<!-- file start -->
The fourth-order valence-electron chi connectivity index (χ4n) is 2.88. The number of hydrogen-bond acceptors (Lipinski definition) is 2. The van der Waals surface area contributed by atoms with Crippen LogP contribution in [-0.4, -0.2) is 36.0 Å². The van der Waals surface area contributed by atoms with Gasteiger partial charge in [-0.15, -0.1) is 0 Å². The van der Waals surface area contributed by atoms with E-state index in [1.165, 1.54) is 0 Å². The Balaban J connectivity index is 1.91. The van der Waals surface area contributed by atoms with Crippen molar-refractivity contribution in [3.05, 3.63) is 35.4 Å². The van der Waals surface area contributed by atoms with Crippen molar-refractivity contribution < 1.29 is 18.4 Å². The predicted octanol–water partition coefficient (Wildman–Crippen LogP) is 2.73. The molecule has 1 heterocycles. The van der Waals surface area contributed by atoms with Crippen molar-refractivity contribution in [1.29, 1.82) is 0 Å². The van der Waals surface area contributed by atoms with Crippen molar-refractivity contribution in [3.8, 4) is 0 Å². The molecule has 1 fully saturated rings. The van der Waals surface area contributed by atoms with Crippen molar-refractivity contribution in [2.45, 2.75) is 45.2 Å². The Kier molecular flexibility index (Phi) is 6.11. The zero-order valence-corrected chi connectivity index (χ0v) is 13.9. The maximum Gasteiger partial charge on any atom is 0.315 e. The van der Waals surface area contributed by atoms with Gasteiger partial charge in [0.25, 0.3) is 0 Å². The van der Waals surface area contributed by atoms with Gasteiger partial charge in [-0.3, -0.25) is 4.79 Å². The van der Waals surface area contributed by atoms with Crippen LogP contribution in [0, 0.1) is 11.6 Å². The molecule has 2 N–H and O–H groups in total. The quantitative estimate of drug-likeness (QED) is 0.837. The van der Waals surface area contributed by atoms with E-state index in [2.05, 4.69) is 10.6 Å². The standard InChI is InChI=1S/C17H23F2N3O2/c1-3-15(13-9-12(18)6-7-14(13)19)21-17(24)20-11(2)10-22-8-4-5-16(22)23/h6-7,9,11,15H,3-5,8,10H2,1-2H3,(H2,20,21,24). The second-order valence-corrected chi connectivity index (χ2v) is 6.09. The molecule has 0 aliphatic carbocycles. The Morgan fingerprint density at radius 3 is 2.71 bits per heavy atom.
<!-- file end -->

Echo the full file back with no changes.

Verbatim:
The fourth-order valence-electron chi connectivity index (χ4n) is 2.88. The number of hydrogen-bond acceptors (Lipinski definition) is 2. The van der Waals surface area contributed by atoms with Crippen LogP contribution in [-0.4, -0.2) is 36.0 Å². The van der Waals surface area contributed by atoms with Gasteiger partial charge in [-0.15, -0.1) is 0 Å². The van der Waals surface area contributed by atoms with E-state index in [1.165, 1.54) is 0 Å². The Balaban J connectivity index is 1.91. The van der Waals surface area contributed by atoms with Crippen molar-refractivity contribution in [3.05, 3.63) is 35.4 Å². The van der Waals surface area contributed by atoms with Crippen molar-refractivity contribution < 1.29 is 18.4 Å². The predicted octanol–water partition coefficient (Wildman–Crippen LogP) is 2.73. The molecule has 1 heterocycles. The van der Waals surface area contributed by atoms with Crippen molar-refractivity contribution in [1.29, 1.82) is 0 Å². The van der Waals surface area contributed by atoms with Crippen molar-refractivity contribution in [3.8, 4) is 0 Å². The molecule has 1 fully saturated rings. The van der Waals surface area contributed by atoms with Crippen molar-refractivity contribution in [2.45, 2.75) is 45.2 Å². The Kier molecular flexibility index (Phi) is 6.11. The zero-order valence-corrected chi connectivity index (χ0v) is 13.9. The maximum Gasteiger partial charge on any atom is 0.315 e. The van der Waals surface area contributed by atoms with Gasteiger partial charge in [0.25, 0.3) is 0 Å². The van der Waals surface area contributed by atoms with Gasteiger partial charge in [-0.3, -0.25) is 4.79 Å². The van der Waals surface area contributed by atoms with Crippen LogP contribution in [0, 0.1) is 11.6 Å². The molecule has 2 N–H and O–H groups in total. The quantitative estimate of drug-likeness (QED) is 0.837. The van der Waals surface area contributed by atoms with E-state index in [2.05, 4.69) is 10.6 Å². The standard InChI is InChI=1S/C17H23F2N3O2/c1-3-15(13-9-12(18)6-7-14(13)19)21-17(24)20-11(2)10-22-8-4-5-16(22)23/h6-7,9,11,15H,3-5,8,10H2,1-2H3,(H2,20,21,24). The second-order valence-corrected chi connectivity index (χ2v) is 6.09. The molecule has 0 aliphatic carbocycles. The Morgan fingerprint density at radius 3 is 2.71 bits per heavy atom.